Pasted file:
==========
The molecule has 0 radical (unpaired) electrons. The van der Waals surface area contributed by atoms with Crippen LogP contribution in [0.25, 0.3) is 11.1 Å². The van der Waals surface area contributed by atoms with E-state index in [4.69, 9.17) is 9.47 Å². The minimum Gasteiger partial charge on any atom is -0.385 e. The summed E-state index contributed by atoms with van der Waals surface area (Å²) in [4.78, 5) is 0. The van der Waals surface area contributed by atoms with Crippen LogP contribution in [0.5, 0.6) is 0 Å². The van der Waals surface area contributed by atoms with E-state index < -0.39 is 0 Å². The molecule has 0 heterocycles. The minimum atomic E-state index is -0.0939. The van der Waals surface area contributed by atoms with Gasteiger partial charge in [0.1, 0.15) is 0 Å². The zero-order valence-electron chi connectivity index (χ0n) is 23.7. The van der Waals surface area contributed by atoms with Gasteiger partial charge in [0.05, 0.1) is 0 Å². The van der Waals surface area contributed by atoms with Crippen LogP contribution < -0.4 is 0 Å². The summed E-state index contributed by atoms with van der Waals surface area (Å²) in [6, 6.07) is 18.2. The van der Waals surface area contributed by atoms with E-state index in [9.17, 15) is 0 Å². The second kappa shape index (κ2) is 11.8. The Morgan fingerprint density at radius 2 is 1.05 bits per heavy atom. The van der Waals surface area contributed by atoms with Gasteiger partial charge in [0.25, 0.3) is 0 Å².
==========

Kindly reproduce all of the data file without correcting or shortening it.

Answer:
The molecule has 0 radical (unpaired) electrons. The van der Waals surface area contributed by atoms with Crippen LogP contribution in [0.25, 0.3) is 11.1 Å². The van der Waals surface area contributed by atoms with E-state index in [4.69, 9.17) is 9.47 Å². The minimum Gasteiger partial charge on any atom is -0.385 e. The summed E-state index contributed by atoms with van der Waals surface area (Å²) in [4.78, 5) is 0. The van der Waals surface area contributed by atoms with Crippen LogP contribution in [0.5, 0.6) is 0 Å². The van der Waals surface area contributed by atoms with E-state index < -0.39 is 0 Å². The molecule has 0 heterocycles. The minimum atomic E-state index is -0.0939. The van der Waals surface area contributed by atoms with Gasteiger partial charge in [0.1, 0.15) is 0 Å². The zero-order valence-electron chi connectivity index (χ0n) is 23.7. The van der Waals surface area contributed by atoms with Gasteiger partial charge in [0.05, 0.1) is 0 Å². The van der Waals surface area contributed by atoms with Crippen LogP contribution < -0.4 is 0 Å². The summed E-state index contributed by atoms with van der Waals surface area (Å²) in [6, 6.07) is 18.2. The van der Waals surface area contributed by atoms with E-state index in [9.17, 15) is 0 Å². The second kappa shape index (κ2) is 11.8. The Morgan fingerprint density at radius 2 is 1.05 bits per heavy atom. The van der Waals surface area contributed by atoms with Gasteiger partial charge in [0.25, 0.3) is 0 Å².